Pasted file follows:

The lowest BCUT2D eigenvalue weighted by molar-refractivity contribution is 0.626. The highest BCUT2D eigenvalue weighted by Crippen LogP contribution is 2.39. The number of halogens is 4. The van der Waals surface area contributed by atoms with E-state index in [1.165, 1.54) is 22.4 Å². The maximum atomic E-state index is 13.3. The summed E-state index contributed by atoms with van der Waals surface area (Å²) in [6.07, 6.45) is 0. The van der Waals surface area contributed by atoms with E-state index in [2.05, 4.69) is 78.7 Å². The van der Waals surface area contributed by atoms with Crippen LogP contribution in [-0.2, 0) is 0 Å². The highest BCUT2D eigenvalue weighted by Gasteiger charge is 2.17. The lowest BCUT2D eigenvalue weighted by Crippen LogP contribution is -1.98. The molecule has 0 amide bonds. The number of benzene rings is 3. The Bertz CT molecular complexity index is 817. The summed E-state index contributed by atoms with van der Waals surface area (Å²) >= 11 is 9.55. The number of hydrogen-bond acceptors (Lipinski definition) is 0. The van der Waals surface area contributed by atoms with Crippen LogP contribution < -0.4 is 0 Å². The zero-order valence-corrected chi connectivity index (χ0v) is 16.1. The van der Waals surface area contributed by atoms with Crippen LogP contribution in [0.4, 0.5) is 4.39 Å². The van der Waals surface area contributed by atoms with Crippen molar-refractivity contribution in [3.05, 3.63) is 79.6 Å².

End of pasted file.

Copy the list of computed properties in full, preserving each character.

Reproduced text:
The lowest BCUT2D eigenvalue weighted by molar-refractivity contribution is 0.626. The highest BCUT2D eigenvalue weighted by Crippen LogP contribution is 2.39. The number of halogens is 4. The van der Waals surface area contributed by atoms with E-state index in [1.165, 1.54) is 22.4 Å². The maximum atomic E-state index is 13.3. The summed E-state index contributed by atoms with van der Waals surface area (Å²) in [6.07, 6.45) is 0. The van der Waals surface area contributed by atoms with E-state index in [2.05, 4.69) is 78.7 Å². The van der Waals surface area contributed by atoms with Crippen LogP contribution in [-0.2, 0) is 0 Å². The highest BCUT2D eigenvalue weighted by Gasteiger charge is 2.17. The lowest BCUT2D eigenvalue weighted by Crippen LogP contribution is -1.98. The molecule has 0 amide bonds. The number of benzene rings is 3. The Bertz CT molecular complexity index is 817. The summed E-state index contributed by atoms with van der Waals surface area (Å²) >= 11 is 9.55. The number of hydrogen-bond acceptors (Lipinski definition) is 0. The van der Waals surface area contributed by atoms with Crippen LogP contribution < -0.4 is 0 Å². The zero-order valence-corrected chi connectivity index (χ0v) is 16.1. The van der Waals surface area contributed by atoms with Crippen LogP contribution in [0.4, 0.5) is 4.39 Å². The van der Waals surface area contributed by atoms with Crippen molar-refractivity contribution in [3.05, 3.63) is 79.6 Å².